Partners for Healthy Eating

This information has been reviewed and adapted for use in South Carolina by Janis G. Hunter, HGIC Nutrition Specialist, and Katherine L. Cason, Professor, State Program Leader for Food Safety and Nutrition, Clemson University. (New 02/08.)

HGIC 4107

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Parents and children are partners for healthy eating. Parents are responsible for what foods are offered to their children, as well as when and where these foods are eaten, both at home and away from home. Children choose which of the offered foods to eat and how much.

The goals of this healthy eating partnership are:

  • to make mealtimes more pleasant.
  • to prevent fights about food.
  • to take some of the hassle out of mealtimes.

Responsibilities of Parents

Select & Buy Food: Parents are responsible for providing a variety of healthy, nutritious foods for the entire family. Children and adults need the same nutrients but in different amounts. They both need the same number of servings from each food group, although children's serving sizes are smaller.

Parents are their children's primary role models for healthful eating, as well as physical activity habits. If a parent says that he doesn't like broccoli, then the children may decide they don't like it either. Caregivers also should set a good example by eating a balance and variety of nutritious foods.

All foods can be part of a healthy diet if eaten in moderation. There are no "good" or "bad" foods, although empty calorie snacks such as cookies, candy, chips and soft drinks should be eaten only occasionally. Children who grow up in a home filled with these high-fat, high-sugar foods learn to like them better than healthful foods like vegetables, fruits, whole grains and low-fat milk.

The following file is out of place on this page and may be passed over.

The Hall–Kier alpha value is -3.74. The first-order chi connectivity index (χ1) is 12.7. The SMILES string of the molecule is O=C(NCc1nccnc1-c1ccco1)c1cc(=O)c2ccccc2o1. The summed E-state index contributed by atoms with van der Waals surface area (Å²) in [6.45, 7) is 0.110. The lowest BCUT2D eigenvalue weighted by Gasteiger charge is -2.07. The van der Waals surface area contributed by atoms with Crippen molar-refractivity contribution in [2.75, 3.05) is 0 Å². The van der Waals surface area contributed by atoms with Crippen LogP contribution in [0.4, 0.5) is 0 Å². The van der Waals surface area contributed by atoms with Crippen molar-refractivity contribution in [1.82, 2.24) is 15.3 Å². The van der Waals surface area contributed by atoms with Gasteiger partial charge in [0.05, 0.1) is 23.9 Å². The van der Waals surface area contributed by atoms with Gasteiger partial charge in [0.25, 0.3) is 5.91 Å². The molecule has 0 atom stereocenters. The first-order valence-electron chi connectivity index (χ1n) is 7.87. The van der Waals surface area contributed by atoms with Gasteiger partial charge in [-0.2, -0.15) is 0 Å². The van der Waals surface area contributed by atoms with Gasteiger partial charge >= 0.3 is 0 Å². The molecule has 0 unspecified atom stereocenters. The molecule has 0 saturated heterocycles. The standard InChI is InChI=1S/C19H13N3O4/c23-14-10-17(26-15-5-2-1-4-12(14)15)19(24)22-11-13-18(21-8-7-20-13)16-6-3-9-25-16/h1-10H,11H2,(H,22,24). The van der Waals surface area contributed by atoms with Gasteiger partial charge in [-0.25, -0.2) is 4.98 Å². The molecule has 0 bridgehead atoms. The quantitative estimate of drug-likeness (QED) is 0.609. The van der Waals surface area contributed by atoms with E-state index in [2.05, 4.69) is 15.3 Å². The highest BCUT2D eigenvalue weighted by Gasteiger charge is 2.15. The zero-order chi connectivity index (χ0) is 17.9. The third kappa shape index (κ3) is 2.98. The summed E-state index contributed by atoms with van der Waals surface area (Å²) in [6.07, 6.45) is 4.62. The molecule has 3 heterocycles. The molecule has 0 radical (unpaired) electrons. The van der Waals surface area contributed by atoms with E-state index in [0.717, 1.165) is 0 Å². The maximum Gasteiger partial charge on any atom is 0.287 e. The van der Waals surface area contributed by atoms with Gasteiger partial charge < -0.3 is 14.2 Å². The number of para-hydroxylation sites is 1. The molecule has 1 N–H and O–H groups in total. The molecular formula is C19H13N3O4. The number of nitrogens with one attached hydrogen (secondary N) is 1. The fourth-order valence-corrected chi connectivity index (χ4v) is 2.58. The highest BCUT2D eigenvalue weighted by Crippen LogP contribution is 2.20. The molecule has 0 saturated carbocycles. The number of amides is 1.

Parents decide what foods come into the kitchen. To prevent arguments, don't buy unhealthy high-fat, high-sugar foods. However, banishing these treats completely from children's diets might cause them to want these treats even more. Limit the amount of these foods by offering them in sensible portions as occasional treats. To keep portions the right size for children:

  • Divide fries, onion rings and desserts among the entire family at a restaurant.
  • Serve soft drinks in small glasses.
  • Buy snack-size candy bars.
  • Buy single-serving sizes of cookies and chips, or make your own single-serving sizes in resealable snack bags.
  • Choose small portions for yourself, and let your children see you enjoying it.

Make Meals & Snacks: Parents are responsible for meal preparation. Expecting young children to find their own food in the kitchen is not acceptable. If parents are away from children at mealtimes, all meals and snacks should be arranged beforehand.

Offer children a variety of healthful foods at an early age. According to research, children have to see a food several times before they will try it, and several more times before they learn to like it.

Let children help plan menus, prepare meals and clean up the kitchen. When they are involved, they will be more likely to eat the food. Small children can set the table, tear salad greens, measure and mix ingredients, and do other simple tasks.

Provide Regular Meals & Snacks: Set a routine time and place for eating. Young children need three meals a day and healthful snacks between meals. They should eat about every two to three hours, because their small stomachs are about the size of a fist and can't hold enough food to last five or six hours like adults' stomachs can. Allow children some quiet time before meals and snacks, since they eat better when relaxed.

Families should eat together as much as possible. This allows members to talk to each other. Children also can learn good eating habits and table manners by watching their parents and older siblings.

When children are thirsty between meals, offer them water. If they fill up on juice and milk between meals, they might not be hungry and ready to eat the next meal. "Pacifier snacks," which are those eaten less than an hour before the next meal, may interfere with children's eating routines, also.